Colin acts as a perfect foil to the scheming and spoiled ways of Logan’s children. He is a man of few words who aspires for little more than he has. He doesn’t try to gain anything from Logan — he just does his job, and this earns him a lot of respect in the old man’s eyes.

“All Logan wants is consistency,” Cox explained, and Colin provides exactly that. “The great thing about Colin — and why he thinks Colin’s probably his best friend — is because he’s never on the make. The relationship is straight. He’s his employer, and he likes being employed by Logan.”

This brings us to their shared moment in the diner. After insisting that Colin is his best friend, Logan presents his own personal philosophies in the form of rhetorical questions and quickly cuts Colin off when he starts to talk about his own background. Jesse Armstrong described this scene as “quite an unreflective man having some feelings of reflection” in a clip following the episode. For Logan, Colin is but a mirror, a wall that he can bounce his own ideas off of. “He asks him a couple of questions, but they’re really rhetorical questions, aren’t they, for him?” Armstrong said. “He’s pretty much decided what he thinks about life after death.”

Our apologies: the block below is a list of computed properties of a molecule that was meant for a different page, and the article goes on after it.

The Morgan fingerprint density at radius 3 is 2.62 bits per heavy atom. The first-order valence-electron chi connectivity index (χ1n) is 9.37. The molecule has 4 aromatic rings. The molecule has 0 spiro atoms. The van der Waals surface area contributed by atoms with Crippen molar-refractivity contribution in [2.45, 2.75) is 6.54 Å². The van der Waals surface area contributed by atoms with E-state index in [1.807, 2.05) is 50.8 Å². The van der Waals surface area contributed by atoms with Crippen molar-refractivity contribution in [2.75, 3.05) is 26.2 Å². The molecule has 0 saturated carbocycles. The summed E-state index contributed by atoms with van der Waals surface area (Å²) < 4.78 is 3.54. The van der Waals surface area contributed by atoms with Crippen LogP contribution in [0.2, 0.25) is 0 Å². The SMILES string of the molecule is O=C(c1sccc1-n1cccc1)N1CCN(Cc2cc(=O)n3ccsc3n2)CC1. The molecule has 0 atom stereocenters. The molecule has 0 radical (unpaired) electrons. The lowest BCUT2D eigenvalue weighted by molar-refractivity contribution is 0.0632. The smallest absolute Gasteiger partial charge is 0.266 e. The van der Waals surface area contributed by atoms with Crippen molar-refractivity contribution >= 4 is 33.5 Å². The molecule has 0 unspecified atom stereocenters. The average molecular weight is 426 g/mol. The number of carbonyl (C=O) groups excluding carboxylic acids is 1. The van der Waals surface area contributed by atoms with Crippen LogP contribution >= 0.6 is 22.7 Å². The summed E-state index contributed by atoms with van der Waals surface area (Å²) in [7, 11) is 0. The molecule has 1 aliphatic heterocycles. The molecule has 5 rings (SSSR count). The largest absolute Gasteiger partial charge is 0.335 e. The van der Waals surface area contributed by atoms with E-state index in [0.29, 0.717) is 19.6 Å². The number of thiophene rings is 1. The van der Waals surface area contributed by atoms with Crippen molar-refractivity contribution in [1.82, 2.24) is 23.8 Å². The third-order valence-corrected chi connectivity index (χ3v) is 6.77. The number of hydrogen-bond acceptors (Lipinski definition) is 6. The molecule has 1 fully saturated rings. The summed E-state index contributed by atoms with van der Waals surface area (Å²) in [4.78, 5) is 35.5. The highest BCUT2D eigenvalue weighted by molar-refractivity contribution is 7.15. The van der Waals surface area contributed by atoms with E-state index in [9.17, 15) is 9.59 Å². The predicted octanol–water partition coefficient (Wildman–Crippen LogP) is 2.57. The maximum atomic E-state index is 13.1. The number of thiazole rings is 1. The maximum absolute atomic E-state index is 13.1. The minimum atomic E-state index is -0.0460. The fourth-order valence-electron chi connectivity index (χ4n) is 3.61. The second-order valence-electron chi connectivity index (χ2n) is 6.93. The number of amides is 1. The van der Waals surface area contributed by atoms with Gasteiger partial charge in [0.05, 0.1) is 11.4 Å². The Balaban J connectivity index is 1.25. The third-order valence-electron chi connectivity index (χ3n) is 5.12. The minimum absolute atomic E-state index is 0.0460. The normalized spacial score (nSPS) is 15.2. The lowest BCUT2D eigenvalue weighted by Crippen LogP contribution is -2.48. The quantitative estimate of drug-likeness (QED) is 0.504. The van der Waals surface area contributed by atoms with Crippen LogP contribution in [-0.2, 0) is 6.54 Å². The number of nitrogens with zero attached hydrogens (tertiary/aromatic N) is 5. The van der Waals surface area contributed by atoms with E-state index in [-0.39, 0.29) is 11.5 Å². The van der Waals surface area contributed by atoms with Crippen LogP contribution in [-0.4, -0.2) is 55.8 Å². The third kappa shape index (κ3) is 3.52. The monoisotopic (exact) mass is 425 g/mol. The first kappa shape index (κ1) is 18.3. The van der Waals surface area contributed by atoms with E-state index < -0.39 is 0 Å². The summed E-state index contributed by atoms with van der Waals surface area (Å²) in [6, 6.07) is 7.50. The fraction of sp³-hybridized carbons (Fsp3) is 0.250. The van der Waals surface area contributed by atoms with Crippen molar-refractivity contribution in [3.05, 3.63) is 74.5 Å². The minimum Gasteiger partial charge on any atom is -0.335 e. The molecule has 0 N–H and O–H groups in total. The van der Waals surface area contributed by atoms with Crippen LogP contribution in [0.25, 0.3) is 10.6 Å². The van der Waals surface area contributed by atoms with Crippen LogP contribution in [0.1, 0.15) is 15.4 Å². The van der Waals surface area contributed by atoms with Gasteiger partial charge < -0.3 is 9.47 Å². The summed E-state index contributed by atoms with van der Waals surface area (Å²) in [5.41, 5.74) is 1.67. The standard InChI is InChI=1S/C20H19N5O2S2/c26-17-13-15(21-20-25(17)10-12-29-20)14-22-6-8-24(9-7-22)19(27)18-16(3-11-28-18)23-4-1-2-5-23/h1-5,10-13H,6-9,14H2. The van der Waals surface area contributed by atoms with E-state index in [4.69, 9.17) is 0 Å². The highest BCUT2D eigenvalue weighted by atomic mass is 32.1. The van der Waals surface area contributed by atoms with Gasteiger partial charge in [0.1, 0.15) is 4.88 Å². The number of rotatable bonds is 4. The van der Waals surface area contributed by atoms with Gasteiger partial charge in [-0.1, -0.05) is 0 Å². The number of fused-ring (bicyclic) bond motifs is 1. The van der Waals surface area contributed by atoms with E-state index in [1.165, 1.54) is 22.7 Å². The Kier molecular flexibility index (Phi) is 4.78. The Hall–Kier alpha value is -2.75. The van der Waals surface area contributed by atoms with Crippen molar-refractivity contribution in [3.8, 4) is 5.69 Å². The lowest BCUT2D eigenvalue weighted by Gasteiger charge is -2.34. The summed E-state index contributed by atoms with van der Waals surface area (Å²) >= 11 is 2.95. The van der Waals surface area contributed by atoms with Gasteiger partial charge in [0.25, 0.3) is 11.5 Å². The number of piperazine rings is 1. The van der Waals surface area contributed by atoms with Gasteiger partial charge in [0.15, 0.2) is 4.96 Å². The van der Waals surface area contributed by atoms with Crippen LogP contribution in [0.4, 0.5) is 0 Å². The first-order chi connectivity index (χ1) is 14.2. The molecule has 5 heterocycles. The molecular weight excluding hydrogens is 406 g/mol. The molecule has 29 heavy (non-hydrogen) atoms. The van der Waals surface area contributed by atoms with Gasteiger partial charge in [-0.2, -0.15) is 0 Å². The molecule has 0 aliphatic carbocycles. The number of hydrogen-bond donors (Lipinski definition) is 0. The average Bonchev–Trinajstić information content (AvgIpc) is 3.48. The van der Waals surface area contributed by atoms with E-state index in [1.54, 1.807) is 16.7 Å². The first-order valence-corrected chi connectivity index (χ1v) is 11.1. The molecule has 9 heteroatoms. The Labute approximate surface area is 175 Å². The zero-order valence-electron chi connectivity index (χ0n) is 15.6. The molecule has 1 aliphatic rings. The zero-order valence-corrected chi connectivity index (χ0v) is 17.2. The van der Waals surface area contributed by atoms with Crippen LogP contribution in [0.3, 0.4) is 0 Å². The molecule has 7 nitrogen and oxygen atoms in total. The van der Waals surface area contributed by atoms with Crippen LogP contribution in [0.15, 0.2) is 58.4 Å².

Logan’s immense wealth and shrewd business tactics have long made him seem invulnerable, save for a few key moments in the series when his health waivers and his impending death is ever-so-jarringly brought back to our attention. His money has made him a giant among p*gmies, as he would put it, but it cannot save even him from the inevitable fate of all life on earth.

“You can keep that at bay for a long time,” Armstrong pointed out, “but no one can keep it at bay forever.”